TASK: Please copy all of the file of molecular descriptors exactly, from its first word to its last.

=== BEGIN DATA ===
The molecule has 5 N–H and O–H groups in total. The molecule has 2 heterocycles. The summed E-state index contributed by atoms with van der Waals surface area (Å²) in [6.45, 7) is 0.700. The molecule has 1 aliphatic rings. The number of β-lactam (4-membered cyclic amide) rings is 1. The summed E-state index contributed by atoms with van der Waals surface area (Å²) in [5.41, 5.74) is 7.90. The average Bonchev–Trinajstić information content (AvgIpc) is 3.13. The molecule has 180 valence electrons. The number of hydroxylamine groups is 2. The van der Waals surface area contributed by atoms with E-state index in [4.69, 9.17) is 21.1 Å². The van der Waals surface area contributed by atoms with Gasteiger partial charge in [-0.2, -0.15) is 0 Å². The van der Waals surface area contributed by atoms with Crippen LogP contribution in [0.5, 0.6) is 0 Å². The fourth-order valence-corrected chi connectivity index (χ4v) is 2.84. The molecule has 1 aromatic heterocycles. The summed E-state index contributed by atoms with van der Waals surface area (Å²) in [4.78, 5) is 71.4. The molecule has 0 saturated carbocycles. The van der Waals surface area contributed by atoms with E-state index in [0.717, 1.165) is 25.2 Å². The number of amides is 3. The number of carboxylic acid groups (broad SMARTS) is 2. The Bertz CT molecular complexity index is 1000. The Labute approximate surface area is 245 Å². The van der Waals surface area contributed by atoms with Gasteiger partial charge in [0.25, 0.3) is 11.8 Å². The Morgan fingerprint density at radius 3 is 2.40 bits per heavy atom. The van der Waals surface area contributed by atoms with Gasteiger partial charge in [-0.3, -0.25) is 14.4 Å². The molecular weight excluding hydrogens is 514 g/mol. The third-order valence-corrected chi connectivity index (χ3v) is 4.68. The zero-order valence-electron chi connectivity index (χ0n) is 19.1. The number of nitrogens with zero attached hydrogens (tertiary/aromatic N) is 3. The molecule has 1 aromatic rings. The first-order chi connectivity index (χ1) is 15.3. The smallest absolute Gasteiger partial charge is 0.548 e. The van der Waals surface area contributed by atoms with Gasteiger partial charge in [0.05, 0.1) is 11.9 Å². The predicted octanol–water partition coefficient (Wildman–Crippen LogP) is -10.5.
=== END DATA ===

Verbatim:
The molecule has 5 N–H and O–H groups in total. The molecule has 2 heterocycles. The summed E-state index contributed by atoms with van der Waals surface area (Å²) in [6.45, 7) is 0.700. The molecule has 1 aliphatic rings. The number of β-lactam (4-membered cyclic amide) rings is 1. The summed E-state index contributed by atoms with van der Waals surface area (Å²) in [5.41, 5.74) is 7.90. The average Bonchev–Trinajstić information content (AvgIpc) is 3.13. The molecule has 180 valence electrons. The number of hydroxylamine groups is 2. The van der Waals surface area contributed by atoms with E-state index in [4.69, 9.17) is 21.1 Å². The van der Waals surface area contributed by atoms with Gasteiger partial charge in [-0.2, -0.15) is 0 Å². The van der Waals surface area contributed by atoms with Crippen LogP contribution in [0.5, 0.6) is 0 Å². The fourth-order valence-corrected chi connectivity index (χ4v) is 2.84. The molecule has 1 aromatic heterocycles. The summed E-state index contributed by atoms with van der Waals surface area (Å²) in [4.78, 5) is 71.4. The molecule has 0 saturated carbocycles. The van der Waals surface area contributed by atoms with E-state index in [0.717, 1.165) is 25.2 Å². The number of amides is 3. The number of carboxylic acid groups (broad SMARTS) is 2. The Bertz CT molecular complexity index is 1000. The Labute approximate surface area is 245 Å². The van der Waals surface area contributed by atoms with Gasteiger partial charge in [0.25, 0.3) is 11.8 Å². The Morgan fingerprint density at radius 3 is 2.40 bits per heavy atom. The van der Waals surface area contributed by atoms with Gasteiger partial charge in [-0.3, -0.25) is 14.4 Å². The molecular weight excluding hydrogens is 514 g/mol. The third-order valence-corrected chi connectivity index (χ3v) is 4.68. The zero-order valence-electron chi connectivity index (χ0n) is 19.1. The number of nitrogens with zero attached hydrogens (tertiary/aromatic N) is 3. The molecule has 1 aromatic rings. The first-order chi connectivity index (χ1) is 15.3. The smallest absolute Gasteiger partial charge is 0.548 e. The van der Waals surface area contributed by atoms with Gasteiger partial charge in [0.05, 0.1) is 11.9 Å². The predicted octanol–water partition coefficient (Wildman–Crippen LogP) is -10.5.